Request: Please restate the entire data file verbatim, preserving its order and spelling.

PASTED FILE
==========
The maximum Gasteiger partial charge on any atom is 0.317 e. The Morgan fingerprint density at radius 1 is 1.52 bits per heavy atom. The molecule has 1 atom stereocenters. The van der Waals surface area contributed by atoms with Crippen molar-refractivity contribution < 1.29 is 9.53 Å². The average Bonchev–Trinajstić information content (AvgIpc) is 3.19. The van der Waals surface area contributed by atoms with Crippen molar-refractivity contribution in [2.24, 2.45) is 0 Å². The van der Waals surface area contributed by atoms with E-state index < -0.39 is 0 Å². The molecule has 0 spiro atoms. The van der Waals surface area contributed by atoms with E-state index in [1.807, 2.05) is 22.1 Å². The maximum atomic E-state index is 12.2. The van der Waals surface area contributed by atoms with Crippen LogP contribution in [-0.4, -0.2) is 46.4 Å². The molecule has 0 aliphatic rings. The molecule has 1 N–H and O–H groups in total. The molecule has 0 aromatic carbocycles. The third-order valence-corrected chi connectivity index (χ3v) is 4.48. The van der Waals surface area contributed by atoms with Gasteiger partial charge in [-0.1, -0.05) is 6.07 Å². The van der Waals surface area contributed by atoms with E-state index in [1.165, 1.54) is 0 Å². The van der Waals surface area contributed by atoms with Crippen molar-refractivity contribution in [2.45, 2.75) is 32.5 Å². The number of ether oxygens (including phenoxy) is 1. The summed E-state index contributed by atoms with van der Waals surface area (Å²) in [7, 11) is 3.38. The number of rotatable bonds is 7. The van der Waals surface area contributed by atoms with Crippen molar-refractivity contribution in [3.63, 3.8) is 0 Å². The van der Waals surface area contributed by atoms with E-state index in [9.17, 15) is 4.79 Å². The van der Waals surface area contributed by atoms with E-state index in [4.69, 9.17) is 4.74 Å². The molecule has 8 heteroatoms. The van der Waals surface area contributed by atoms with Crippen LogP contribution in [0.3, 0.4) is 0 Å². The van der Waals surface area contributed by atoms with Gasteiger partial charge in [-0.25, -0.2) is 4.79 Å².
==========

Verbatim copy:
The maximum Gasteiger partial charge on any atom is 0.317 e. The Morgan fingerprint density at radius 1 is 1.52 bits per heavy atom. The molecule has 1 atom stereocenters. The van der Waals surface area contributed by atoms with Crippen molar-refractivity contribution < 1.29 is 9.53 Å². The average Bonchev–Trinajstić information content (AvgIpc) is 3.19. The van der Waals surface area contributed by atoms with Crippen molar-refractivity contribution in [2.24, 2.45) is 0 Å². The van der Waals surface area contributed by atoms with E-state index < -0.39 is 0 Å². The molecule has 0 spiro atoms. The van der Waals surface area contributed by atoms with E-state index in [1.807, 2.05) is 22.1 Å². The maximum atomic E-state index is 12.2. The van der Waals surface area contributed by atoms with Crippen LogP contribution in [-0.4, -0.2) is 46.4 Å². The molecule has 0 aliphatic rings. The molecule has 1 N–H and O–H groups in total. The molecule has 0 aromatic carbocycles. The third-order valence-corrected chi connectivity index (χ3v) is 4.48. The van der Waals surface area contributed by atoms with Gasteiger partial charge in [-0.1, -0.05) is 6.07 Å². The van der Waals surface area contributed by atoms with E-state index in [1.165, 1.54) is 0 Å². The van der Waals surface area contributed by atoms with Crippen molar-refractivity contribution in [2.45, 2.75) is 32.5 Å². The number of ether oxygens (including phenoxy) is 1. The summed E-state index contributed by atoms with van der Waals surface area (Å²) in [7, 11) is 3.38. The number of rotatable bonds is 7. The van der Waals surface area contributed by atoms with Crippen molar-refractivity contribution in [3.63, 3.8) is 0 Å². The van der Waals surface area contributed by atoms with E-state index in [9.17, 15) is 4.79 Å². The van der Waals surface area contributed by atoms with E-state index in [4.69, 9.17) is 4.74 Å². The molecule has 8 heteroatoms. The van der Waals surface area contributed by atoms with Crippen LogP contribution in [0.3, 0.4) is 0 Å². The van der Waals surface area contributed by atoms with Gasteiger partial charge in [-0.25, -0.2) is 4.79 Å².